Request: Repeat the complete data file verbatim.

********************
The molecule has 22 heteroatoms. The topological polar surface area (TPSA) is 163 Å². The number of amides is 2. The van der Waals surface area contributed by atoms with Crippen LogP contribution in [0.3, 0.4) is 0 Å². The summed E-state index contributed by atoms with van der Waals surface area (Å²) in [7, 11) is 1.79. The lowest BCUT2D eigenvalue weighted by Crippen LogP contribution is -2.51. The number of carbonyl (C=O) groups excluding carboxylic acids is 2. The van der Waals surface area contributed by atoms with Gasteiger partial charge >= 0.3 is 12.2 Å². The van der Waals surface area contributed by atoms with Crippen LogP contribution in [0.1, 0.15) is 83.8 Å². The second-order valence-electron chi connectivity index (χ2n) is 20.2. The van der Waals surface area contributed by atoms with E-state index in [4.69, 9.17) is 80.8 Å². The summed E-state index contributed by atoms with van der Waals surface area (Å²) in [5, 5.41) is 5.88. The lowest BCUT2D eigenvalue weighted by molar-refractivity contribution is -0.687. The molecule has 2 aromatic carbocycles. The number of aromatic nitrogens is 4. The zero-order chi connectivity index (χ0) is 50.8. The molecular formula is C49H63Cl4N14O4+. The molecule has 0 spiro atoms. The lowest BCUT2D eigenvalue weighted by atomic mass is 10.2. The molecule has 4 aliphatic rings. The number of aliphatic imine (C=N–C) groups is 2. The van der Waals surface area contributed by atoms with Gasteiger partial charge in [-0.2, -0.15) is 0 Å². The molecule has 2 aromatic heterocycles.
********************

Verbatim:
The molecule has 22 heteroatoms. The topological polar surface area (TPSA) is 163 Å². The number of amides is 2. The van der Waals surface area contributed by atoms with Crippen LogP contribution in [0.3, 0.4) is 0 Å². The summed E-state index contributed by atoms with van der Waals surface area (Å²) in [7, 11) is 1.79. The lowest BCUT2D eigenvalue weighted by Crippen LogP contribution is -2.51. The number of carbonyl (C=O) groups excluding carboxylic acids is 2. The van der Waals surface area contributed by atoms with Gasteiger partial charge >= 0.3 is 12.2 Å². The van der Waals surface area contributed by atoms with Crippen LogP contribution in [0.1, 0.15) is 83.8 Å². The second-order valence-electron chi connectivity index (χ2n) is 20.2. The van der Waals surface area contributed by atoms with E-state index in [4.69, 9.17) is 80.8 Å². The summed E-state index contributed by atoms with van der Waals surface area (Å²) in [5, 5.41) is 5.88. The lowest BCUT2D eigenvalue weighted by molar-refractivity contribution is -0.687. The molecule has 2 aromatic carbocycles. The number of aromatic nitrogens is 4. The zero-order chi connectivity index (χ0) is 50.8. The molecular formula is C49H63Cl4N14O4+. The molecule has 0 spiro atoms. The lowest BCUT2D eigenvalue weighted by atomic mass is 10.2. The molecule has 4 aliphatic rings. The number of aliphatic imine (C=N–C) groups is 2. The van der Waals surface area contributed by atoms with Gasteiger partial charge in [-0.2, -0.15) is 0 Å². The molecule has 2 aromatic heterocycles.